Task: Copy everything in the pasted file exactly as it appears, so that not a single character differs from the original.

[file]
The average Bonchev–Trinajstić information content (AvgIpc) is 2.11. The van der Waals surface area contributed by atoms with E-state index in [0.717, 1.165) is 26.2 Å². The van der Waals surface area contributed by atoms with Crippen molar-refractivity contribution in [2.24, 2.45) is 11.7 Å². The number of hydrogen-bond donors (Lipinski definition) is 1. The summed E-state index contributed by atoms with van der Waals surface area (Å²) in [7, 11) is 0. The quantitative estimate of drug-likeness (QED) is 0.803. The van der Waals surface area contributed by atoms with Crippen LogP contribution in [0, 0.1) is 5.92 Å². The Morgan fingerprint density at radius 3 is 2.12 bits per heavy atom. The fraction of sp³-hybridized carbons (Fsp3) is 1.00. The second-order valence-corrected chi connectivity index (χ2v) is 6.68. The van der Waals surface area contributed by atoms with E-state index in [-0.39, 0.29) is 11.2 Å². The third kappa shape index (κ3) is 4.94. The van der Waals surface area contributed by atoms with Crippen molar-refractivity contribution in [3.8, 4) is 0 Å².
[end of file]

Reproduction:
The average Bonchev–Trinajstić information content (AvgIpc) is 2.11. The van der Waals surface area contributed by atoms with E-state index in [0.717, 1.165) is 26.2 Å². The van der Waals surface area contributed by atoms with Crippen molar-refractivity contribution in [2.24, 2.45) is 11.7 Å². The number of hydrogen-bond donors (Lipinski definition) is 1. The summed E-state index contributed by atoms with van der Waals surface area (Å²) in [7, 11) is 0. The quantitative estimate of drug-likeness (QED) is 0.803. The van der Waals surface area contributed by atoms with Crippen LogP contribution in [0, 0.1) is 5.92 Å². The Morgan fingerprint density at radius 3 is 2.12 bits per heavy atom. The fraction of sp³-hybridized carbons (Fsp3) is 1.00. The second-order valence-corrected chi connectivity index (χ2v) is 6.68. The van der Waals surface area contributed by atoms with E-state index in [-0.39, 0.29) is 11.2 Å². The third kappa shape index (κ3) is 4.94. The van der Waals surface area contributed by atoms with Crippen molar-refractivity contribution in [3.8, 4) is 0 Å².